PubMed  Google Scholar 

  4. H Li A Llera RA Mariuzza (1998) ArticleTitleStructure-function studies of T-cell receptor-superantigen interactions Immunol Rev 163 177–86 Occurrence Handle9700510

    PubMed  Google Scholar 

  5. T Krakauer (1999) ArticleTitleImmune response to staphylococcal superantigens Immunol Res 20 163–73 Occurrence Handle10580640

    PubMed  Google Scholar 

  6. T Ohara S Kojio I Taneike S Nakagawa F Gondaira Y Tamura et al. (2002) ArticleTitleEffects of azithromycin on shiga toxin production by Escherichia coli and subsequent host inflammatory response Antimicrob Agents Chemother 46 3478–83 Occurrence Handle10.1128/AAC.46.11.3478-3483.2002 Occurrence Handle12384353

    Article  PubMed  Google Scholar 

  7. RJ Xiu DE Hammerschmidt PA Coppo HS Jacob (1982) ArticleTitleAnisodamine inhibits thromboxane synthesis, granulocyte aggregation, and platelet aggregation. A possible mechanism for its efficacy in bacteremic shock JAMA 247 1458–60 Occurrence Handle10.1001/jama.247.10.1458 Occurrence Handle7057538

    Article  PubMed  Google Scholar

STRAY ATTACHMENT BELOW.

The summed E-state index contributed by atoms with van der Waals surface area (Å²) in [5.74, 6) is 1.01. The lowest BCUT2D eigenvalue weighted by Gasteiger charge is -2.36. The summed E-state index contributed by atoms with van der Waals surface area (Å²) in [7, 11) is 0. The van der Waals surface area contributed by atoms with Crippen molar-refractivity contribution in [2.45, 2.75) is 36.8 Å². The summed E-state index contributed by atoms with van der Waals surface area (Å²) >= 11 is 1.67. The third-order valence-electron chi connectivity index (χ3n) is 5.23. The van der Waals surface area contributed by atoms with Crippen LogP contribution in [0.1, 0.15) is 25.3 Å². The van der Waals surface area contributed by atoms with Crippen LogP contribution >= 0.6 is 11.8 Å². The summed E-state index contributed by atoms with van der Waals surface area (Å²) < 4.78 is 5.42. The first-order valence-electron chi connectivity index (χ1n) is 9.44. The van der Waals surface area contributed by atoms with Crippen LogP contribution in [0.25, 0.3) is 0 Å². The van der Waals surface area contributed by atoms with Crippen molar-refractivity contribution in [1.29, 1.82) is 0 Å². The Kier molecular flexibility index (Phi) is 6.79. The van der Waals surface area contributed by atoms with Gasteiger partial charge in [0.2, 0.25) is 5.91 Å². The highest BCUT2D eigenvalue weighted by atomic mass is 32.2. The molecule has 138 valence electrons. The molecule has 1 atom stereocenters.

8. HM Zhang ZL Ou F Gondaira M Ohmura S Kojio T Yamamoto (2001) ArticleTitleProtective effect of anisodamine against Shiga toxin-1: inhibition of cytokine production and increase in the survival of mice J Lab Clin Med 137 93–100 Occurrence Handle10.1067/mlc.2001.112507 Occurrence Handle11174465

    Article  PubMed  Google Scholar 

  9. HM Zhang ZL Ou T Yamamoto (2001) ArticleTitleAnisodamine inhibits shiga toxin type 2-mediated tumor necrosis factor-alpha production in vitro and in vivo Exp Biol Med 226 597–604

    Google Scholar 

  10. RJ Xiu (1980) ArticleTitleStudies on microcirculation in institute of basic medical sciences Microvasc Res 20 371–3 Occurrence Handle10.1016/0026-2862(80)90065-5 Occurrence Handle7207228

    Article  PubMed  Google Scholar 

  11. K Imanishi K Seo H Kato T Miyoshi-Akiyama RH Zhang Y Takanashi et al. (1998) ArticleTitlePost-thymic maturation of migrating human thymic single-positive T cells: thymic CD1a CD4+ T cells are more susceptible to anergy induction by toxic shock syndrome toxin-1 than cord blood CD4+ T cells J Immunol 160 112–19 Occurrence Handle9551963